The forces acting between the probing tip and a sample (here, a living cell) surface cause the cantilever deflection. The most frequent way of its detection uses the optical system composed of a laser and a photodetector. In such system, the laser beam is focused at the free end of the cantilever just above a probing tip. The reflected beam is guided towards the centre of the photodiode, a position-sensitive detector, whose active area is divided into four quadrants. When the cantilever’s probing tip is far away from the surface, the cantilever is not deflected from its initial position, while the reflected laser beam is set in such a way that photocurrents from each quadrant have similar values. When interacting forces deflect the cantilever, the position of the reflected laser beam changes, leading to different values of photocurrents recorded in the quadrants. If the cantilever bends vertically (i.e. perpendicular to the investigated surface that relates to a force acting perpendicularly to the surface), by appropriate summation and subtraction of the photocurrents, the cantilever normal deflection (ND) can be obtained as follows:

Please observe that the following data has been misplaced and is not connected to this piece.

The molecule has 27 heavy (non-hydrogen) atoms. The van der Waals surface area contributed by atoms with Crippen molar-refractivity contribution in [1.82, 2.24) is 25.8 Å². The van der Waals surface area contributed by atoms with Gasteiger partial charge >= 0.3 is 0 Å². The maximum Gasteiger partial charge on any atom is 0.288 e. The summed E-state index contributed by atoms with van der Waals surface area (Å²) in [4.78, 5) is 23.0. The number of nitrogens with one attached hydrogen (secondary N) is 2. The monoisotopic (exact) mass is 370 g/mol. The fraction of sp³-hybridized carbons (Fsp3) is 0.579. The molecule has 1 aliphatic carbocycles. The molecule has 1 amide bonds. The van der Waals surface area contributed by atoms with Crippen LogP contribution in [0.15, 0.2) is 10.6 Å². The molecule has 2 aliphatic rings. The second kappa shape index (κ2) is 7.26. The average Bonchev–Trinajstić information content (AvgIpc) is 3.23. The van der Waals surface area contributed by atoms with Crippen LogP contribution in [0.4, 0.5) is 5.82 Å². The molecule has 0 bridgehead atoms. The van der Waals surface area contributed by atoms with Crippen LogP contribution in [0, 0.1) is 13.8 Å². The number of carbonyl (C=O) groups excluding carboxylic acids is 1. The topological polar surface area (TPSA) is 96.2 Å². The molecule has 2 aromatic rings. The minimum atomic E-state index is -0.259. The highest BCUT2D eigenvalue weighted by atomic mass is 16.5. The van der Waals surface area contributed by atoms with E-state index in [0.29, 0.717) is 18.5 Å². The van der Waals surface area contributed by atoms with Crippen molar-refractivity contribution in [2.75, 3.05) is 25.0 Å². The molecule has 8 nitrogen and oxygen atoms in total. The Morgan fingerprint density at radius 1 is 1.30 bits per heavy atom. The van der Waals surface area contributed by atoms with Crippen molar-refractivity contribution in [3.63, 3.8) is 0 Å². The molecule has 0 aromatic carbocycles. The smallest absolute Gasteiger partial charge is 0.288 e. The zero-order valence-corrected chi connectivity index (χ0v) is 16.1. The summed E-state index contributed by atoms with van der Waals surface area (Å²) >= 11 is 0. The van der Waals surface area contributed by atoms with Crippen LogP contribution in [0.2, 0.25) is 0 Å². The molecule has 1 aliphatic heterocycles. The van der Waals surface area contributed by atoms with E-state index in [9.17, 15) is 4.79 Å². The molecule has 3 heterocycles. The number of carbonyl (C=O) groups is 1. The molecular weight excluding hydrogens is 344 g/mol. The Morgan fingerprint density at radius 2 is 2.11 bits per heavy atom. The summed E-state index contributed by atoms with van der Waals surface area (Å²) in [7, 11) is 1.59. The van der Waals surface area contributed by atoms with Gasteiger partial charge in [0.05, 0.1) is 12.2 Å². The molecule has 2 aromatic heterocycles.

$$ \mathrm{N}\mathrm{D}\ \left(\mathrm{V}\right)=A\cdot \left[\left({I}_{\mathrm{UL}}+{I}_{\mathrm{UR}}\right)-\left({I}_{\mathrm{BL}}+{I}_{\mathrm{BR}}\right)\right] $$

where A is the proportional coefficient and I xy is the single quadrant current (U = up, B = bottom, L = left, R = right). In many devices, the deflection is normalized by dividing (1) by the total value of photocurrent from all quadrants. This operation minimizes the effect of power laser fluctuations. Cantilever twists, related to forces acting laterally to the investigated surface, will not be considered here as they reflect friction forces.

Knowing the mechanical properties of the cantilever (i.e. its spring constant k C), the interaction force can be obtained by multiplying the D by the k C value and by the photodetector sensitivity (S)